Back in the 60’s and 70’s, the Ace Cafe in London was THE place for motorcycling enthusiasts to hang out. In fact, legend has it that the Ace constituted the origin of the term “cafe racer” (not necessarily racers at all, but stripped down bikes to “race” from cafe to cafe). This was the heyday of the great British bikes.. Triumph, Norton, BSA, etc. Of course, the big goal of period riders was to “do the ton” (100 mph), and manufacturers were competing to produce bikes that could do just that.
Fast forward 50 years to the home of Lago Vista resident and motorcycle enthusiast/collector Mark Scott. Among other beauties, Mark owns a 1927 Scott Flying Squirrel motorcycle, a rare and exceptional British bike. Mark describes below his recent attempt to do the ton on his Flying Squirrel.
Going for the Ton in Texas
Disclaimer (verbatim from my wife): That’s foolish! You are going to kill yourself! You are behaving like a little boy!
Back in the summer of 2010, I decided to see if I could make my ’27 Scott Flying Squirrel more of a regular rider instead of just a special occasion bike. These 500cc two stroke water cooled motors run smoothly and make wonderful noises, but made less than 20hp in original condition. Getting additional power requires the use of very high quality internal engine components built to exacting tolerances.
Enter Scott engine guru Roger Moss of Moss Engineering in the UK. After much detailed discussion with Roger, he agreed to build me a strong, high performance motor that would be capable of cruising at the highway speeds here in Texas.
Roger is a perfectionist, and builds some of the fastest and most reliable Scott motors. He is confident enough to provide a 12 month warrantee, which is certainly longer than the original manufacturer in 1927.
Per the detailed documentation that came with the motor:
Reliability. With Moss cranks, caged big end bearings, lightweight pistons, and rod little ends controlled in the pistons, this engine is a vast improvement on any engine ever produced by the original Scott factory.
Running in at about 75% throttle for 100 miles should be enough and after that you may use whatever the engine can deliver
How about that for confidence!
Since the bike was back in action in 2011, it has been to all the local shows and many rides, including the Antique Motorcycle Club of America national meet in Kerrville TX last year. It has always been a big hit wherever it goes.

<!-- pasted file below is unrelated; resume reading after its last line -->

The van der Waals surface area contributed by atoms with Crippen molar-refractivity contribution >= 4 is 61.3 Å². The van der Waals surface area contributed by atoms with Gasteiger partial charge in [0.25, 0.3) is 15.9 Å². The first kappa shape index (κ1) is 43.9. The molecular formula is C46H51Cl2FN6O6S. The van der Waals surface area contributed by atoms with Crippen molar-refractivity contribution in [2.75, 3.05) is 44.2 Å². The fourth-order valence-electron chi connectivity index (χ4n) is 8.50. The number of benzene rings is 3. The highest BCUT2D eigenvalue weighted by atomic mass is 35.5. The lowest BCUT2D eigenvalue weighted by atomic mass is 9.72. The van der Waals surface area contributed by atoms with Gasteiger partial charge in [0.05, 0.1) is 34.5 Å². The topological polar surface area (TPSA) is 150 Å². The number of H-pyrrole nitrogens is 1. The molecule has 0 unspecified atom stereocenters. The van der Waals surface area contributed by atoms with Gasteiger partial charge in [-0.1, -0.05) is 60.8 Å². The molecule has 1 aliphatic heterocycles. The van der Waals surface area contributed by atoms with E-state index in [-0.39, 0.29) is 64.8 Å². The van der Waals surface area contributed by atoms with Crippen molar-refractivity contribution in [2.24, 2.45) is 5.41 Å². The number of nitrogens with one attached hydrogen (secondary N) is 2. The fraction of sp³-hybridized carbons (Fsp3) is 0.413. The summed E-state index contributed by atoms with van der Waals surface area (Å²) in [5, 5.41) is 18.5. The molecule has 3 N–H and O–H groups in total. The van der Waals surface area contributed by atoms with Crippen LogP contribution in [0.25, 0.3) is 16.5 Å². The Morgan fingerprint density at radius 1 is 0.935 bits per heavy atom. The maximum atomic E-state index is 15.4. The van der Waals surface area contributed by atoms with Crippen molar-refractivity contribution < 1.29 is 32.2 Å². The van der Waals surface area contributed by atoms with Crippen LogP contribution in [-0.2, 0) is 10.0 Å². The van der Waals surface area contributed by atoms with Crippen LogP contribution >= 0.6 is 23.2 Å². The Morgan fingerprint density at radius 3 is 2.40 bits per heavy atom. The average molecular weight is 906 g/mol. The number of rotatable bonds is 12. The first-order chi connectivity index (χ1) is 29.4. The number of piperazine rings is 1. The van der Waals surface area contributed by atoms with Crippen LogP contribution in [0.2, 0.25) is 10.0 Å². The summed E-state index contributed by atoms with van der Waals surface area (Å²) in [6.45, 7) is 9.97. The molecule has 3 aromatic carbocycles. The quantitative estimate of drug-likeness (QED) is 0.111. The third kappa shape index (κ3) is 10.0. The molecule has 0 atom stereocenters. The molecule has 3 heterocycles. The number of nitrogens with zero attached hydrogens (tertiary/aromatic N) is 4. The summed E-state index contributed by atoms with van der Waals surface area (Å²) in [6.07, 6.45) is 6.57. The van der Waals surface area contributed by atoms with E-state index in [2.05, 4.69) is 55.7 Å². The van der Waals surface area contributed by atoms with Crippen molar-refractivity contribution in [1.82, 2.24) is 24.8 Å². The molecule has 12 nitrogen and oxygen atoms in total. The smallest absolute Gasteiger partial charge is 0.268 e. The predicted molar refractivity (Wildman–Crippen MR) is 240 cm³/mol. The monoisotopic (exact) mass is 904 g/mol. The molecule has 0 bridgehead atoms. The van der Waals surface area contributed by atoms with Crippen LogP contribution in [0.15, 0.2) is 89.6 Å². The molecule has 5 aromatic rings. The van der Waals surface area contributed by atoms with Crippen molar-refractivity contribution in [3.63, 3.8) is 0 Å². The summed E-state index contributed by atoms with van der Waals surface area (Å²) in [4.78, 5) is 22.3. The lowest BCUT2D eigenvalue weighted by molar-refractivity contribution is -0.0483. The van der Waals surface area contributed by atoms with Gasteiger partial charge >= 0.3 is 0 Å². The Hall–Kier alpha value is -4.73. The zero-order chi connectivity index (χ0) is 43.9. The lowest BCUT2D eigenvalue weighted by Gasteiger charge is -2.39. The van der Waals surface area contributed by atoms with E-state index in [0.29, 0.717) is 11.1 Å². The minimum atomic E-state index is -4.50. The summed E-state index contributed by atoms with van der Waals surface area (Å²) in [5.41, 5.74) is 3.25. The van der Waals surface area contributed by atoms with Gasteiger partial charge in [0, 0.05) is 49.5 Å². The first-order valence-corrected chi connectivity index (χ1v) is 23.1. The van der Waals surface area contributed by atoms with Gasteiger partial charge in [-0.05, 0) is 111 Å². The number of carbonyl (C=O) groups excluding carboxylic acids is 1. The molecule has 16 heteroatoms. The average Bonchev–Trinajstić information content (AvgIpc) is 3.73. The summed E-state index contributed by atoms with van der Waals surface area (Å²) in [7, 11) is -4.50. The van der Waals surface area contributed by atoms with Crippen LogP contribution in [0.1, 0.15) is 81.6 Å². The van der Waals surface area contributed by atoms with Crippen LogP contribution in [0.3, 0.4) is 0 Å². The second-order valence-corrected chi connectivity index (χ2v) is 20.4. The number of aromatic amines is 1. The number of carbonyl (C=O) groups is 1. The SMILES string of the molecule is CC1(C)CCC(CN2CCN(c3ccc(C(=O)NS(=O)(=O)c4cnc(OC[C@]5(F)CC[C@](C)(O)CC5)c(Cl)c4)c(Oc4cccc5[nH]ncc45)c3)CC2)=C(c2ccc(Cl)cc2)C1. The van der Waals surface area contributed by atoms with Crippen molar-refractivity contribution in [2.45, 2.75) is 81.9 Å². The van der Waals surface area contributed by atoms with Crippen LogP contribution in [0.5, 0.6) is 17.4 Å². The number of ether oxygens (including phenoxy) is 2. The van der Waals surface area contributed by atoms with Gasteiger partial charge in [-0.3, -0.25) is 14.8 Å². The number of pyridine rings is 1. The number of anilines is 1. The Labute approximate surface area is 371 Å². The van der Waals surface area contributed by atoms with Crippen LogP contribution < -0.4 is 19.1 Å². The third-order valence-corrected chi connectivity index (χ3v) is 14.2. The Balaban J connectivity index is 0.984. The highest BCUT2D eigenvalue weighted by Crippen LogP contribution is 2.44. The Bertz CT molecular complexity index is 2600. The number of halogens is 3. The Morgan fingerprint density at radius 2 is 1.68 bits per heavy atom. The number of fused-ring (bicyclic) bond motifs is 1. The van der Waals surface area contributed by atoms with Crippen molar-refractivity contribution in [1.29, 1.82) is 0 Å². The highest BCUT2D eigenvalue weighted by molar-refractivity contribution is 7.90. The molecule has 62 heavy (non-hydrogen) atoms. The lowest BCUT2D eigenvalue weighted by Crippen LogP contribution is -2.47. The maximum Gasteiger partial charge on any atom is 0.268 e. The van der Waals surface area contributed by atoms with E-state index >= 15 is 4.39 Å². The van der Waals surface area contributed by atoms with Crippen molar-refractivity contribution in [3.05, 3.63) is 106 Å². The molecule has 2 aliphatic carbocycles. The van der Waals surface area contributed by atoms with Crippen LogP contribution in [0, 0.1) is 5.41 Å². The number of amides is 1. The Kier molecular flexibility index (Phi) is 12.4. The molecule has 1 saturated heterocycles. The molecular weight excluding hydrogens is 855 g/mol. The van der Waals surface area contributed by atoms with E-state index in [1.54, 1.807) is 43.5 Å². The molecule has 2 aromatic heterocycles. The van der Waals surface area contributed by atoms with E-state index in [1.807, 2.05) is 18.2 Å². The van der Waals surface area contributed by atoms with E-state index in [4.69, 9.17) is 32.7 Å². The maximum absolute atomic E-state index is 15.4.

Which brings me to my speed attempt. The motor has always been strong, so, like all good boys, I wondered: ‘Hmm… How fast will it really go with my 6’4”, 15 stone body?’
The toll roads around Central Texas where I live, have some of the highest speed limits in the US. I figured I would take it out and run a few exits and open it up a bit. To get a proper speed reading, I mounted a GPS, as well as a small tachometer to get an idea on the gearing. I only managed to get in one clean run (excuse #1), with a peak speed of 87.8mph, at just under 4,500 rpm. So, I didn’t make the ton, yet. It was a good shakedown, and post inspection showed everything to be in fine order. The motor has some more, so next time, with better preparation, I think I can get it at least well up into the 90’s.
Like all good fish stories, you have to have the excuses for the one that got away. So here is what I’ll improve for the next run:
Firstly, in my fear of overworking the motor, I had the oil drippers turned too high.
Secondly, the clutch was having an issue holding solidly at that speed. Working on that.
Thirdly, this is still summer in Texas, so even though it was before noon, temperatures were up into the mid 90’s
Also, It was a 10+ mile ride to get to the toll road, with 7 traffic lights and mid-morning traffic, in the aforementioned heat. Next time I’ll go very early on a cool Sunday morning.
Heavy truck traffic thwarted a second attempt, and by then, I thought that discretion was the better part of valor in the heat.
My wife asked; “What if you had gotten a speeding ticket at over 90mph?”
I said; “My love, I would have FRAMED it!”
View Mark’s video of his speed attempt here: